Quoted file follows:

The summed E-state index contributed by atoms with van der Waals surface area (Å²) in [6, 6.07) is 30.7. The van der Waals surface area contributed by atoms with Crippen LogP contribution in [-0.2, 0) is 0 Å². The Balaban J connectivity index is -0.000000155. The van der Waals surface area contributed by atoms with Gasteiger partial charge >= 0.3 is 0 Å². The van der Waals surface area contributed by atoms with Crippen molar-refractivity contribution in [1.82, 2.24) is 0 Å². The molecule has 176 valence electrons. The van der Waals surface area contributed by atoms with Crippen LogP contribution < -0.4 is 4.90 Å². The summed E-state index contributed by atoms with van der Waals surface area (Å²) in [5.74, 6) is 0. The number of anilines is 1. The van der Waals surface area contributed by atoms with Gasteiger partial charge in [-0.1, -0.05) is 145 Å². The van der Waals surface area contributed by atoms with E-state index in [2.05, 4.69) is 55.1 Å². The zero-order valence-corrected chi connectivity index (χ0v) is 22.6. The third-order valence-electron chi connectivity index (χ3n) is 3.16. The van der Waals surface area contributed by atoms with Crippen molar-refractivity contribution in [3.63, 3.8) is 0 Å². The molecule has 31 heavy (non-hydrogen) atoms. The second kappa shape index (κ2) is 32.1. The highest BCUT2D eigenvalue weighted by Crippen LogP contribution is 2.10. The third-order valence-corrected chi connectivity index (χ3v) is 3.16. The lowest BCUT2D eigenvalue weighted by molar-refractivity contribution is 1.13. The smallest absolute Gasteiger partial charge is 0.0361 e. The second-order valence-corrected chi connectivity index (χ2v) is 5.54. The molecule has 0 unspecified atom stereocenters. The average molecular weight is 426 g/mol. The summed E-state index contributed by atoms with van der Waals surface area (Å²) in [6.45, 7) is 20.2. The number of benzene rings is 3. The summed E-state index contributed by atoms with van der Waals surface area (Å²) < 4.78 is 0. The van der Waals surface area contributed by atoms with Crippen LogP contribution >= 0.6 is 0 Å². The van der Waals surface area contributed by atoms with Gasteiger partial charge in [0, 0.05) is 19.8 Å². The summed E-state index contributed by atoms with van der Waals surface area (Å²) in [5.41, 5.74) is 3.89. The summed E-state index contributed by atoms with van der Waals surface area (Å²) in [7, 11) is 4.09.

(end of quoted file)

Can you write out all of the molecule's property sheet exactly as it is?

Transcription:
The summed E-state index contributed by atoms with van der Waals surface area (Å²) in [6, 6.07) is 30.7. The van der Waals surface area contributed by atoms with Crippen LogP contribution in [-0.2, 0) is 0 Å². The Balaban J connectivity index is -0.000000155. The van der Waals surface area contributed by atoms with Gasteiger partial charge >= 0.3 is 0 Å². The van der Waals surface area contributed by atoms with Crippen molar-refractivity contribution in [1.82, 2.24) is 0 Å². The molecule has 176 valence electrons. The van der Waals surface area contributed by atoms with Crippen LogP contribution < -0.4 is 4.90 Å². The summed E-state index contributed by atoms with van der Waals surface area (Å²) in [5.74, 6) is 0. The number of anilines is 1. The van der Waals surface area contributed by atoms with Gasteiger partial charge in [-0.1, -0.05) is 145 Å². The van der Waals surface area contributed by atoms with E-state index in [2.05, 4.69) is 55.1 Å². The zero-order valence-corrected chi connectivity index (χ0v) is 22.6. The third-order valence-electron chi connectivity index (χ3n) is 3.16. The van der Waals surface area contributed by atoms with Crippen molar-refractivity contribution in [3.63, 3.8) is 0 Å². The molecule has 31 heavy (non-hydrogen) atoms. The second kappa shape index (κ2) is 32.1. The highest BCUT2D eigenvalue weighted by Crippen LogP contribution is 2.10. The third-order valence-corrected chi connectivity index (χ3v) is 3.16. The lowest BCUT2D eigenvalue weighted by molar-refractivity contribution is 1.13. The smallest absolute Gasteiger partial charge is 0.0361 e. The second-order valence-corrected chi connectivity index (χ2v) is 5.54. The molecule has 0 unspecified atom stereocenters. The average molecular weight is 426 g/mol. The summed E-state index contributed by atoms with van der Waals surface area (Å²) in [6.45, 7) is 20.2. The number of benzene rings is 3. The summed E-state index contributed by atoms with van der Waals surface area (Å²) < 4.78 is 0. The van der Waals surface area contributed by atoms with Crippen LogP contribution >= 0.6 is 0 Å². The van der Waals surface area contributed by atoms with Gasteiger partial charge in [0, 0.05) is 19.8 Å². The summed E-state index contributed by atoms with van der Waals surface area (Å²) in [5.41, 5.74) is 3.89. The summed E-state index contributed by atoms with van der Waals surface area (Å²) in [7, 11) is 4.09.